My name is John Steiner and I have been doing windshield repair since early 1978. These are my opinions of what to do and not to do. There are many out there that will disagree with me. Most of them will be talking about industry standards. Keep in mind, when I started doing windshield repair the only standards were what we set ourselves. And how to think outside the box.
Others say no…. I say it depends on the damage, if you don’t think you can get at least 98% cosmetic improvement, leave it alone. You do not want to be the cause of obstructing someones vision.
Damage penetrating both layers of glass:
Chances are pretty good that we should leave this one alone.
Usually anything over 4 to 6 inches long I will leave alone. Lets face it, you can fill a crack 2 or 3 feet long if your willing to spend the time, buts what’s the point. I consider anything that long, broken, and out of the realm of repair. Replace the glass.
Damage with contamination in it:
Well first of all its takes someone with alot of experience to notice contamination such as wax, rainex, or dirt. These are not easily seen. However, once you start a repair it wont take you long to figure out something is not quite right. The best thing you can do is finish the job to the best of your ability. If you do notice contamination, advise your client of what you believe the outcome of the repair will be.
Damage on the inner layer of Glass:
Most will not attempt this. But then again I have been fixing rock chips for 30 years and never was any good at taking orders. I am going to give you the basics on two different procedures. I have fixed many of these throughout the years with pretty good success. What I am going to share with you are very advanced procedures and will require a great deal of patience. The first of these procedures is from the inside of the car. We will start by covering the dash board with a fairly thick towel, because your going to make a mess. Drill the impact point to gain easier access. Next, remove the injector from the Glazex GL2000. Put the piston in the injector about ½ way. Next turn the injector upside down and add 2-3 drops of resin. That’s right, your hand and fingers are going to act as your bridge. Hold the injector tight to the glass and very slowly apply pressure on the piston. Note: You will not be able to create a vacuum, without loosing your resin. You will probably have to repeat this 2-3 times. If your lucky the damage will fill quick and clean. If not, your hands and fingers will be plenty tired by the time your done. I didn’t say it was easy. Here’s the best part, you can only do this procedure if you have enough room. Most damages to the inside of the glass are caused by someone tossing something on the dash board and it hitting the glass. Which means most are very low on the glass thus limiting your work space. Which brings us to the Second procedure. From the outside we are going to drill a hole through the 1st layer of glass, through the laminate and into the inner layer of glass. Most of the damages I have come across on the inner portion of the glass have either been stars or small wing cracks. As you enter the inner layer you must be very careful not to penetrate all the way through but deep enough to gain access into the damage. Grab your repair tool and setup on the outside, make sure you have the dash board covered, the repair will probably drip a little. Now, from here out will require patience and more patients. You will probably need to flex the glass with your probe. (Flexing the glass is a art, and will take lots of practice) be very careful, the inner layer of glass will run or spread as easily as the outer. Again, these procedures are very advanced and require a lot of practice.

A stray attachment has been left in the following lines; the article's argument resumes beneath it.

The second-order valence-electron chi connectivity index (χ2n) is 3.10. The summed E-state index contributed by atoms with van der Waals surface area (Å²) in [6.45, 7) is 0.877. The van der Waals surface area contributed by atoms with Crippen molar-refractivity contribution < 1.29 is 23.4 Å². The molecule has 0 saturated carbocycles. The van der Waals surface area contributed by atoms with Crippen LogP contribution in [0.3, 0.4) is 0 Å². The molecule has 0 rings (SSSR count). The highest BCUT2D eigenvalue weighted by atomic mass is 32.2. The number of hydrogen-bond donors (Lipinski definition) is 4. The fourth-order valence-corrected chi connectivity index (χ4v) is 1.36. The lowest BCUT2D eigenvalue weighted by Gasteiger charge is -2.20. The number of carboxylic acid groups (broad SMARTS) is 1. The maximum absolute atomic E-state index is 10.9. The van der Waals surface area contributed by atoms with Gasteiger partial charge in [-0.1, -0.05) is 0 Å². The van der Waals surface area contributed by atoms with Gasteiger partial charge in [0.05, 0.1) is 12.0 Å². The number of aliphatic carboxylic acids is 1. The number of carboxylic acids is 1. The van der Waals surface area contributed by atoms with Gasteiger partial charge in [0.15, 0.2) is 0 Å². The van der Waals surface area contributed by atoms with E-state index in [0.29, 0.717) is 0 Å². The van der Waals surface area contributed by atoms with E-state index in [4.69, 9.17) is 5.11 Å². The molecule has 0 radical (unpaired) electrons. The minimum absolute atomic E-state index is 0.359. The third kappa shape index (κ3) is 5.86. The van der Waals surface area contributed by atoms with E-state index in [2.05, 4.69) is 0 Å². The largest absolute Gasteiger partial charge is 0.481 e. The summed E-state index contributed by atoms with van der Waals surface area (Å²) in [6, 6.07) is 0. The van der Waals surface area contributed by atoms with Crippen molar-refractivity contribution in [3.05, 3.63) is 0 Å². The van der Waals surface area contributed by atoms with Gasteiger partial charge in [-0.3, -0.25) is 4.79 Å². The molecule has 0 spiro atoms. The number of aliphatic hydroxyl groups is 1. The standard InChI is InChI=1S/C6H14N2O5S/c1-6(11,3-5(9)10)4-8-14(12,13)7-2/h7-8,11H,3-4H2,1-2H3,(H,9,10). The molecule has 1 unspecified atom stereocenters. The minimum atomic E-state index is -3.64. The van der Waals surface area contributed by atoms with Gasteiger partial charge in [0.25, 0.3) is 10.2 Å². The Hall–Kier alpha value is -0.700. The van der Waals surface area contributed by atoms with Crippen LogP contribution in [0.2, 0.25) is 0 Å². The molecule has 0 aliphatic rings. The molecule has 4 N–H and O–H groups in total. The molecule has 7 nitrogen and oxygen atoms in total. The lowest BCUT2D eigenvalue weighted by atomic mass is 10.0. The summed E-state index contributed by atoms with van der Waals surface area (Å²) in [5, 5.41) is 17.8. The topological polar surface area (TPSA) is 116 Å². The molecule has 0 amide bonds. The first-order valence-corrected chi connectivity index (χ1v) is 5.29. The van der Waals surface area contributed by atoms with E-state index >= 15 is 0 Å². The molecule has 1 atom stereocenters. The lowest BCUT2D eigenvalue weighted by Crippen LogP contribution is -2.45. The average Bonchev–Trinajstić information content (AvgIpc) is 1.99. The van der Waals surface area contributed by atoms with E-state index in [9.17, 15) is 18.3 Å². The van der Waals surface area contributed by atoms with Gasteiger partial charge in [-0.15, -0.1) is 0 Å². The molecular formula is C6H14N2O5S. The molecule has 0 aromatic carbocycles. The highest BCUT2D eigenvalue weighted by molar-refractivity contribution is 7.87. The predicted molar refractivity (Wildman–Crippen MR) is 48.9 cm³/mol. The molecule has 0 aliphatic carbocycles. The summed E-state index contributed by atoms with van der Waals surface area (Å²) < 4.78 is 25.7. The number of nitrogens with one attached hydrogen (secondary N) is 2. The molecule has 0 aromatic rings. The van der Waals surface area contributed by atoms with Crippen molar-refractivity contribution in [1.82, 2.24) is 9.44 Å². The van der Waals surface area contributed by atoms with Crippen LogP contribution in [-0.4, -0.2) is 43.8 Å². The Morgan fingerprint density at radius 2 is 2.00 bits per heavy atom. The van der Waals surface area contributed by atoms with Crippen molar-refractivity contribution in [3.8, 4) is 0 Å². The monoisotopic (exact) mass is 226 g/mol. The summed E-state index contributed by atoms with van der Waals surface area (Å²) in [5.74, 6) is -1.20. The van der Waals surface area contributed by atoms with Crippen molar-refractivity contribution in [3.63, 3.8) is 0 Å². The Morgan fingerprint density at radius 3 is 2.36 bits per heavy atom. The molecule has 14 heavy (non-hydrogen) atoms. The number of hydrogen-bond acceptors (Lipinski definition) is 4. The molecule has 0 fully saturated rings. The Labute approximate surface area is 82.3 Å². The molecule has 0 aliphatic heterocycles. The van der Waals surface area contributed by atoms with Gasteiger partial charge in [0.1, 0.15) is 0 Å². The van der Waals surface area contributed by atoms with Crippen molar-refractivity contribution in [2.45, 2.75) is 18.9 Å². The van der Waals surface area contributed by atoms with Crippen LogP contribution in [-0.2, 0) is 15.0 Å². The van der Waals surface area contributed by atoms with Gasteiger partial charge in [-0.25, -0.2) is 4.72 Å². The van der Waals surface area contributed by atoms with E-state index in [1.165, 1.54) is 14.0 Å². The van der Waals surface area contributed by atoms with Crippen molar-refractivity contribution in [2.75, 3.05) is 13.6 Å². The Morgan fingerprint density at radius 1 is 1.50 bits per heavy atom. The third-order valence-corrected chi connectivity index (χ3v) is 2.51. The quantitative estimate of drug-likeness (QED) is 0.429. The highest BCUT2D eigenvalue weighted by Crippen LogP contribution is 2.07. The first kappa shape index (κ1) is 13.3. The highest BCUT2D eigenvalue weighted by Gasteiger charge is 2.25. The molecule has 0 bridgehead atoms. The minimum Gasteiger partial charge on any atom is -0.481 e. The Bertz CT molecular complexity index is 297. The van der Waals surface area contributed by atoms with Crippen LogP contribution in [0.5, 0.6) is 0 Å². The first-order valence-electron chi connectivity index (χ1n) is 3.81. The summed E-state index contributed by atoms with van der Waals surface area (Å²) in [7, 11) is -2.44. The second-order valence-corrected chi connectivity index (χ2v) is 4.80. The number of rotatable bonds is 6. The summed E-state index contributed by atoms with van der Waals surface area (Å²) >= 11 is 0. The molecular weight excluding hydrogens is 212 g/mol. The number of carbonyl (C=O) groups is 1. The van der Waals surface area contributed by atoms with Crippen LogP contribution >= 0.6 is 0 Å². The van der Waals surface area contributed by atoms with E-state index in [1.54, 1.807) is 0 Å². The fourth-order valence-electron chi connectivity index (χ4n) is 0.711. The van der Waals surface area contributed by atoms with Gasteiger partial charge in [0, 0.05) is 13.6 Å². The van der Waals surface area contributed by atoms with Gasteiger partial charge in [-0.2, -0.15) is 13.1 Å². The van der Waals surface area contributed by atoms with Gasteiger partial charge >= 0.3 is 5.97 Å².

A Damage in the heated wiper area:
The general consensus is to leave it alone. And of course I disagree. My opinion is to look at the circumstances and assess the situation. I have never had a problem repairing a heated windshield. The secret is very simple, do not disrupt the heating element. As long as you don’t drill, probe, or penetrate the heating element you should not have a problem doing a repair in this area. Land Rovers can be very tricky because their heat strips run vertical throughout the entire windshield and are very hard to see. Again, you do not want to disrupt or damage any of these strips.
Damages with a pit larger than 3/8 of and inch in diameter:
This depends on your equipment your using and the location of the damage. Glazex sells a large pit adapter designed just for this purpose. I have done literally hundreds of such repairs with great success. However, if you lack the proper training and tools it is probably best to leave it alone.
Damages with pit depth down to the laminate.
Very touchy. If your going to attempt this be very careful on the amount of pressure you use or you will more than likely have a bad flowering affect. Do not use heat.
Damages with water or moisture:
Here is where I disagree with almost everyone in the business. The only thing that mixes with water is Kool-Aid. You only get 1 chance to do a repair, once you’ve screwed it up its done, finished, end of story. Leave it alone and let it dry. If you must do the repair now, there are methods to dry out the damage.
The first of these would be using a dry-out solution. I do not believe in this method because I don’t believe in the introduction of foreign material into the damage. And anything “hot” enough to evaporate that quickly will also damage the laminate. If you must do the repair now then heat is your best bet. The problem with using heat is patience. And not to get the damage too hot. If the damage gets too hot you will break down the lamination and cause flowering of the damage during repair. This is when the resin leaves the perimeter of the damage and starts to run between the 2 layers of glass. The best thing you can do is let it dry naturally.
Got a wet damage?